We live near many refugees. There’s a man who calls himself “Draco”; there’s a Nigerian who sells tissues for whatever price you want; there’s a family who crossed the Mediterranean in a boat. The stories of all these people are undoubtedly amazing, but I am not here to tell them to you. Instead, I am here to reveal to you a book that tells of refugees from even farther away: the Orient.
La petite fille de Monsieur Linh (Monsieur Linh and His Child), by Philippe Claudel, tells of Mr. Linh and his baby granddaughter, Sang diû. We don’t know where Mr. Linh comes from, although he probably lived in Vietnam or China. He arrives in France by boat, bewildered and disoriented. One day, sitting on a bench, he meets Mr. Bark. Pulled together by a bizarre closeness, the two men become fast friends. But when Mr. Linh is swept away to an old person’s home, he must fight to meet Mr. Bark again.
Although the tale is simple, it’s also unbelievably sad. The piercing wording of the story makes it memorable: I can clearly remember a scene where frail Mr. Linh stands at the stern of the boat. When Claudel describes him as a puppet, ruffled in the wind, I feel incredible sympathy toward the old man. The way Claudel describes the tale makes it simultaneously tranquil and disturbing.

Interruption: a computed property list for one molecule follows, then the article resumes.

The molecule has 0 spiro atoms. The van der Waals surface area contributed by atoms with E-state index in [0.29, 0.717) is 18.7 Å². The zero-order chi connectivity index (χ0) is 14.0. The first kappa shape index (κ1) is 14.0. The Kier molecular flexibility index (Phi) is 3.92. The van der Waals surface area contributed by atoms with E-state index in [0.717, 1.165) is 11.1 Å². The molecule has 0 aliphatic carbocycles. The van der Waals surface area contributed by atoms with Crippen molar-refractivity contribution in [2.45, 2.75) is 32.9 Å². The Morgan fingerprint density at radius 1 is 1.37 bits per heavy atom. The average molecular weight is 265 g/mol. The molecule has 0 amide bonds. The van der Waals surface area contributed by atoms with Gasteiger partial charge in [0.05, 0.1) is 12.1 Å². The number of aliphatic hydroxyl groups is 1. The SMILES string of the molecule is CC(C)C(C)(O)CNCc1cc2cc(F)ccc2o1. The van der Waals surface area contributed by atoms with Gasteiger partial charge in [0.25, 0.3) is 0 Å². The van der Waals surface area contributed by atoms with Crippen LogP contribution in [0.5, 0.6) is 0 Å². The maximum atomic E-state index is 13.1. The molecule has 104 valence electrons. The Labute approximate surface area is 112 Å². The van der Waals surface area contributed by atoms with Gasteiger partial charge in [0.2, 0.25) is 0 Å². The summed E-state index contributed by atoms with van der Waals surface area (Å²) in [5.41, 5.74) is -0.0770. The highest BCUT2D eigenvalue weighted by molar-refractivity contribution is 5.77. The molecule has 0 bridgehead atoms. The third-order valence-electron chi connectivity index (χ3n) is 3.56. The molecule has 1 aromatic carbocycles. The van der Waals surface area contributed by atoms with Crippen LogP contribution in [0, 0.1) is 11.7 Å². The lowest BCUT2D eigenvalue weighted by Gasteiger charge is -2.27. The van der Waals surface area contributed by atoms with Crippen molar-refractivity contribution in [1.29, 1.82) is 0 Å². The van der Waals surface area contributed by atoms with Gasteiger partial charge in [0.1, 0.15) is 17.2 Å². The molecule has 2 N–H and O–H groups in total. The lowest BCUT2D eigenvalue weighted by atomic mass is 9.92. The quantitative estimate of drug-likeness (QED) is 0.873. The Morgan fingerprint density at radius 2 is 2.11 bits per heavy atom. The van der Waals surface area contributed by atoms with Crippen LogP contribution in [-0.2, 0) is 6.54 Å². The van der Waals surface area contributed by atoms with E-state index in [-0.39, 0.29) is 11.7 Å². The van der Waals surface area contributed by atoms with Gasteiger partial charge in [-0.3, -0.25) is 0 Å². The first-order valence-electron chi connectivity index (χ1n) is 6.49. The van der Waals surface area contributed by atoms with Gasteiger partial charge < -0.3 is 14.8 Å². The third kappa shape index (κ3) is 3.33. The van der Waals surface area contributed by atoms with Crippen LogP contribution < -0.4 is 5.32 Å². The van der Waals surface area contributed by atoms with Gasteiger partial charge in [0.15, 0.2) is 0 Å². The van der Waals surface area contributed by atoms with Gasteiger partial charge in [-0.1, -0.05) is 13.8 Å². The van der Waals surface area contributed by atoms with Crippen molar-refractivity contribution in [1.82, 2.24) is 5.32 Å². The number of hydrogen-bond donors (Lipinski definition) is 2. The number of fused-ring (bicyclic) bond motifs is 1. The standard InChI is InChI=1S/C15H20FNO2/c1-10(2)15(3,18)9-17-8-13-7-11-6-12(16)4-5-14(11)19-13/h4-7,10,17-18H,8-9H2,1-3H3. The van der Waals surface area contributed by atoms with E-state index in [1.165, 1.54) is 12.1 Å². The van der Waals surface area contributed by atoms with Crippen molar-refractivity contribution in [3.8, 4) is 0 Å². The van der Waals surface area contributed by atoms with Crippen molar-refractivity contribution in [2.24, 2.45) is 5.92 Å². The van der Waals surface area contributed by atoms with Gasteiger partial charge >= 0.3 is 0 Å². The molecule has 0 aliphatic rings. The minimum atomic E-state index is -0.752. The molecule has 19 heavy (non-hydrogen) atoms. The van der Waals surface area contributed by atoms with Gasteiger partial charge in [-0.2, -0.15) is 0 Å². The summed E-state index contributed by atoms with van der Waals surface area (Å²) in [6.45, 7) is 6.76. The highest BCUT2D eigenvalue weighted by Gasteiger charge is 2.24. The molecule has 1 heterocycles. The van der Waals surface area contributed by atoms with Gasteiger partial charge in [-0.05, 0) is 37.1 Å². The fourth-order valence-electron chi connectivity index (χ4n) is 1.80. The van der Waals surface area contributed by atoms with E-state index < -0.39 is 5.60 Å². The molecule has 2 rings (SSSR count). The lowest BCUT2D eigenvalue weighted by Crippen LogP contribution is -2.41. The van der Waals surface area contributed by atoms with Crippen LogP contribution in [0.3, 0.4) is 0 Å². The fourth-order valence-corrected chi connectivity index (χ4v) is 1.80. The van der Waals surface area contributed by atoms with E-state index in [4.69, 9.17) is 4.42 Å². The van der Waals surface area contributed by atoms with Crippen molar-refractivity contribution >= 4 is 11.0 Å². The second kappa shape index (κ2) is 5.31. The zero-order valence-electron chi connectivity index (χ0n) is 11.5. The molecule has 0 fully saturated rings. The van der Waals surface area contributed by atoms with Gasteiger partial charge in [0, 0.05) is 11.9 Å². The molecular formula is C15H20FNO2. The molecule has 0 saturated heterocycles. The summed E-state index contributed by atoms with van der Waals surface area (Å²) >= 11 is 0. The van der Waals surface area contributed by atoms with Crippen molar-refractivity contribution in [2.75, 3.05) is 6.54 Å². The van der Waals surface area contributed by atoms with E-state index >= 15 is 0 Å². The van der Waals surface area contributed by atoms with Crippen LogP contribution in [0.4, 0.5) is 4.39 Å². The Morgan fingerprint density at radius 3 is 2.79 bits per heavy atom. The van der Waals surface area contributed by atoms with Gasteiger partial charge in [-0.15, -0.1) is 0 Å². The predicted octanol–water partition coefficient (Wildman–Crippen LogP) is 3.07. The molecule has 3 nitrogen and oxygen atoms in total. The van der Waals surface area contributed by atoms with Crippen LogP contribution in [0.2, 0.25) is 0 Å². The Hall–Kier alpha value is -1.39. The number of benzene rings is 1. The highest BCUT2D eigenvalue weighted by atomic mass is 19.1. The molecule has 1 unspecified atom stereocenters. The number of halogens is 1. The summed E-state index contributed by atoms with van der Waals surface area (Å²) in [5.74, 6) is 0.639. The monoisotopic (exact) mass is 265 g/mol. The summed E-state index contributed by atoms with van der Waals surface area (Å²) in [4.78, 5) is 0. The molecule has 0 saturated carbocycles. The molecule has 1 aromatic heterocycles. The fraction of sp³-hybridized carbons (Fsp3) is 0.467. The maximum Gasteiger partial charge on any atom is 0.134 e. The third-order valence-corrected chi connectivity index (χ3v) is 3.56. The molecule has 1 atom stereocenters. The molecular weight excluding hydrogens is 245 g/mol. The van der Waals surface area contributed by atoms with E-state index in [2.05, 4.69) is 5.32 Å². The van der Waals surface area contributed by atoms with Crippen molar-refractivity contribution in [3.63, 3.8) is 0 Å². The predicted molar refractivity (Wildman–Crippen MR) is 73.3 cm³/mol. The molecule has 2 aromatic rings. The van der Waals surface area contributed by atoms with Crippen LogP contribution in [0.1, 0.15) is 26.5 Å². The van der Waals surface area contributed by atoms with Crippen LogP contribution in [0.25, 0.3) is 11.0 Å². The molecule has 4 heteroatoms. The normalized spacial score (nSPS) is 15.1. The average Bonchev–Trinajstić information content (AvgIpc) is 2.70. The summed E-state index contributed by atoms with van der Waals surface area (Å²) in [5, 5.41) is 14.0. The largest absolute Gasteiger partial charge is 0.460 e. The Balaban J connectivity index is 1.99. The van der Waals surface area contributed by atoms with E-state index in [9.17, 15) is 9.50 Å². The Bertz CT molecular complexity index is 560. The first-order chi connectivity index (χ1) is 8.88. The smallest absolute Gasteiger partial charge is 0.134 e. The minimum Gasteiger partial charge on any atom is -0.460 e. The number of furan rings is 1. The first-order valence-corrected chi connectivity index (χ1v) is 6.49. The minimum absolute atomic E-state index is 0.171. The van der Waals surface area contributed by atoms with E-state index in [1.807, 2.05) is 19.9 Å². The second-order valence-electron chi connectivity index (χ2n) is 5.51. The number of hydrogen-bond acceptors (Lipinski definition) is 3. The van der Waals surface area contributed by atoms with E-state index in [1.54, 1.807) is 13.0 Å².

Even though this is a story of sadness, it is also one of friendship. The men have many things in common: Mr. Linh’s wife died, and so did Mr. Bark’s; Mr. Linh saw war, and so did Mr. Bark; Mr. Linh loves Sang diû, and so does Mr. Bark. All the while speaking different languages. One aspect I found odd (but interesting) was that people who spoke his language mocked, laughed, and cursed him, yet Mr. Bark, who could not understand what the old man was saying, became quite attached to him.
La petite fille de monsieur Linh is a beautiful book. Some of us may heave annoyed sighs when we hear the word “refugee” (we “have our own problems already”), but perhaps, if we were to listen to their stories, we would think twice about sighing. Perhaps, if we lived side by side with them through their troubles, we wouldn’t even think of sighing. Perhaps, we would love them . . .